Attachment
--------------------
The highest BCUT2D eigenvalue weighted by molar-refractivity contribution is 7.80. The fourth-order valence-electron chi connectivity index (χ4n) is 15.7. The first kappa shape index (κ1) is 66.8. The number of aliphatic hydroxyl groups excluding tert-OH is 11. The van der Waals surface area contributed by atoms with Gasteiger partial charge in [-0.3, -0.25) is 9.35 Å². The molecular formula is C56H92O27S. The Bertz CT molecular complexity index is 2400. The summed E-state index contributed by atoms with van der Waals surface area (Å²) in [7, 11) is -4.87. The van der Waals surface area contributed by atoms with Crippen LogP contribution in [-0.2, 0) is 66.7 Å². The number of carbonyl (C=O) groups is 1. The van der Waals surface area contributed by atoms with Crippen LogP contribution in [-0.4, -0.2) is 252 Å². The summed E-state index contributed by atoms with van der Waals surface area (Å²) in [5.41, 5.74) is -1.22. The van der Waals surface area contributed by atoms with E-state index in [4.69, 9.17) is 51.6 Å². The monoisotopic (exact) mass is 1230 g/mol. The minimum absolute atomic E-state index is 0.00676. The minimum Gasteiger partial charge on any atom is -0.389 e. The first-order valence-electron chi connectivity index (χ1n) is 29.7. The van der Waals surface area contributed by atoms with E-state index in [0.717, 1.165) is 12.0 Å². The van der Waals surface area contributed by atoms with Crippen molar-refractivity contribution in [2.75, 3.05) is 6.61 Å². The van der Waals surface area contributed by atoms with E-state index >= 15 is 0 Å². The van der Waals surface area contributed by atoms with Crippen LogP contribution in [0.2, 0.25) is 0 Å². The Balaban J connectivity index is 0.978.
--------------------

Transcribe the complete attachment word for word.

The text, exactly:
The highest BCUT2D eigenvalue weighted by molar-refractivity contribution is 7.80. The fourth-order valence-electron chi connectivity index (χ4n) is 15.7. The first kappa shape index (κ1) is 66.8. The number of aliphatic hydroxyl groups excluding tert-OH is 11. The van der Waals surface area contributed by atoms with Gasteiger partial charge in [-0.3, -0.25) is 9.35 Å². The molecular formula is C56H92O27S. The Bertz CT molecular complexity index is 2400. The summed E-state index contributed by atoms with van der Waals surface area (Å²) in [7, 11) is -4.87. The van der Waals surface area contributed by atoms with Crippen LogP contribution in [-0.2, 0) is 66.7 Å². The number of carbonyl (C=O) groups is 1. The van der Waals surface area contributed by atoms with Crippen LogP contribution in [-0.4, -0.2) is 252 Å². The summed E-state index contributed by atoms with van der Waals surface area (Å²) in [5.41, 5.74) is -1.22. The van der Waals surface area contributed by atoms with E-state index in [4.69, 9.17) is 51.6 Å². The monoisotopic (exact) mass is 1230 g/mol. The minimum absolute atomic E-state index is 0.00676. The minimum Gasteiger partial charge on any atom is -0.389 e. The first-order valence-electron chi connectivity index (χ1n) is 29.7. The van der Waals surface area contributed by atoms with E-state index in [0.717, 1.165) is 12.0 Å². The van der Waals surface area contributed by atoms with Crippen molar-refractivity contribution in [2.75, 3.05) is 6.61 Å². The van der Waals surface area contributed by atoms with E-state index >= 15 is 0 Å². The van der Waals surface area contributed by atoms with Crippen LogP contribution in [0.2, 0.25) is 0 Å². The Balaban J connectivity index is 0.978.